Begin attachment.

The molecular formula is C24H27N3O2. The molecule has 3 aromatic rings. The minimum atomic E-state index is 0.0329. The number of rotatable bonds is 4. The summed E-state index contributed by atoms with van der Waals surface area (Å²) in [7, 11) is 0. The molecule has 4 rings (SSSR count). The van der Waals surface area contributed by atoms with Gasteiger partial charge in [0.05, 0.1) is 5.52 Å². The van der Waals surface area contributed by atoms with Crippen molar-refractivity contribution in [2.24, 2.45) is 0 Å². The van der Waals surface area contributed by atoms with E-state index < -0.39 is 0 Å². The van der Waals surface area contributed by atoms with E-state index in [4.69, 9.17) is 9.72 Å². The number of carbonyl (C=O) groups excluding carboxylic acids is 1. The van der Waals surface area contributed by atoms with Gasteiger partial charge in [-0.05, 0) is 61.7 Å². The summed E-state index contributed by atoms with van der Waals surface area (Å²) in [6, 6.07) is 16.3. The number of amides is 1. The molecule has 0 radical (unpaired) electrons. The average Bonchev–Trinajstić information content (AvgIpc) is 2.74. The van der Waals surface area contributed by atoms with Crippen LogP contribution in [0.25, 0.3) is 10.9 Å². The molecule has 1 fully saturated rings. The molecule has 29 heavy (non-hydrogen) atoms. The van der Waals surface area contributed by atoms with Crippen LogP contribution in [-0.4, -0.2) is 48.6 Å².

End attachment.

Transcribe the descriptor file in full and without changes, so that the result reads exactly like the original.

The molecular formula is C24H27N3O2. The molecule has 3 aromatic rings. The minimum atomic E-state index is 0.0329. The number of rotatable bonds is 4. The summed E-state index contributed by atoms with van der Waals surface area (Å²) in [7, 11) is 0. The molecule has 4 rings (SSSR count). The van der Waals surface area contributed by atoms with Gasteiger partial charge in [0.05, 0.1) is 5.52 Å². The van der Waals surface area contributed by atoms with Crippen molar-refractivity contribution in [2.24, 2.45) is 0 Å². The van der Waals surface area contributed by atoms with E-state index < -0.39 is 0 Å². The van der Waals surface area contributed by atoms with E-state index in [4.69, 9.17) is 9.72 Å². The number of carbonyl (C=O) groups excluding carboxylic acids is 1. The van der Waals surface area contributed by atoms with Gasteiger partial charge in [-0.05, 0) is 61.7 Å². The summed E-state index contributed by atoms with van der Waals surface area (Å²) in [6, 6.07) is 16.3. The number of amides is 1. The molecule has 0 radical (unpaired) electrons. The average Bonchev–Trinajstić information content (AvgIpc) is 2.74. The van der Waals surface area contributed by atoms with Crippen LogP contribution in [0.25, 0.3) is 10.9 Å². The molecule has 1 fully saturated rings. The molecule has 29 heavy (non-hydrogen) atoms. The van der Waals surface area contributed by atoms with Crippen LogP contribution in [-0.4, -0.2) is 48.6 Å².